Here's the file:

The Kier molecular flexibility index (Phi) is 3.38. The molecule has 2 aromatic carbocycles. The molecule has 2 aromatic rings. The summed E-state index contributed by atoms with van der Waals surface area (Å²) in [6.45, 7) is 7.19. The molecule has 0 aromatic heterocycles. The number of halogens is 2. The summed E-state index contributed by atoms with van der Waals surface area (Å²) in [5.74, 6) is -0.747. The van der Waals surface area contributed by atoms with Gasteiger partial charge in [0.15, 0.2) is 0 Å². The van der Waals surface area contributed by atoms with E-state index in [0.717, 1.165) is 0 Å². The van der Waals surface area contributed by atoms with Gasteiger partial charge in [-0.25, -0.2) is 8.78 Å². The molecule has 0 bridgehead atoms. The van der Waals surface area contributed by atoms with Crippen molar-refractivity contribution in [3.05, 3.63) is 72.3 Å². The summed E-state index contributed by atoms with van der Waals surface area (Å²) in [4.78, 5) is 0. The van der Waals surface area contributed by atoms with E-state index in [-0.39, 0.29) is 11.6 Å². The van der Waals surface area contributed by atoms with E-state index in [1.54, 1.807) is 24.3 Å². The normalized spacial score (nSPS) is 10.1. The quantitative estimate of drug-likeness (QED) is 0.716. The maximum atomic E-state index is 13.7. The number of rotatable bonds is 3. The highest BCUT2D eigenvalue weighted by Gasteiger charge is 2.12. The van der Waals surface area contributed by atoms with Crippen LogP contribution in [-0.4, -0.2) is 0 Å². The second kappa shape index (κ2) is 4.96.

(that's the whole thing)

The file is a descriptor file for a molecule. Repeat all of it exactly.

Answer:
The Kier molecular flexibility index (Phi) is 3.38. The molecule has 2 aromatic carbocycles. The molecule has 2 aromatic rings. The summed E-state index contributed by atoms with van der Waals surface area (Å²) in [6.45, 7) is 7.19. The molecule has 0 aromatic heterocycles. The number of halogens is 2. The summed E-state index contributed by atoms with van der Waals surface area (Å²) in [5.74, 6) is -0.747. The van der Waals surface area contributed by atoms with Gasteiger partial charge in [0.15, 0.2) is 0 Å². The van der Waals surface area contributed by atoms with E-state index in [0.717, 1.165) is 0 Å². The van der Waals surface area contributed by atoms with Gasteiger partial charge in [-0.25, -0.2) is 8.78 Å². The molecule has 0 bridgehead atoms. The van der Waals surface area contributed by atoms with Crippen molar-refractivity contribution in [3.05, 3.63) is 72.3 Å². The summed E-state index contributed by atoms with van der Waals surface area (Å²) in [4.78, 5) is 0. The van der Waals surface area contributed by atoms with E-state index in [-0.39, 0.29) is 11.6 Å². The van der Waals surface area contributed by atoms with E-state index in [1.54, 1.807) is 24.3 Å². The normalized spacial score (nSPS) is 10.1. The quantitative estimate of drug-likeness (QED) is 0.716. The maximum atomic E-state index is 13.7. The number of rotatable bonds is 3. The highest BCUT2D eigenvalue weighted by Gasteiger charge is 2.12. The van der Waals surface area contributed by atoms with Crippen LogP contribution in [-0.4, -0.2) is 0 Å². The second kappa shape index (κ2) is 4.96.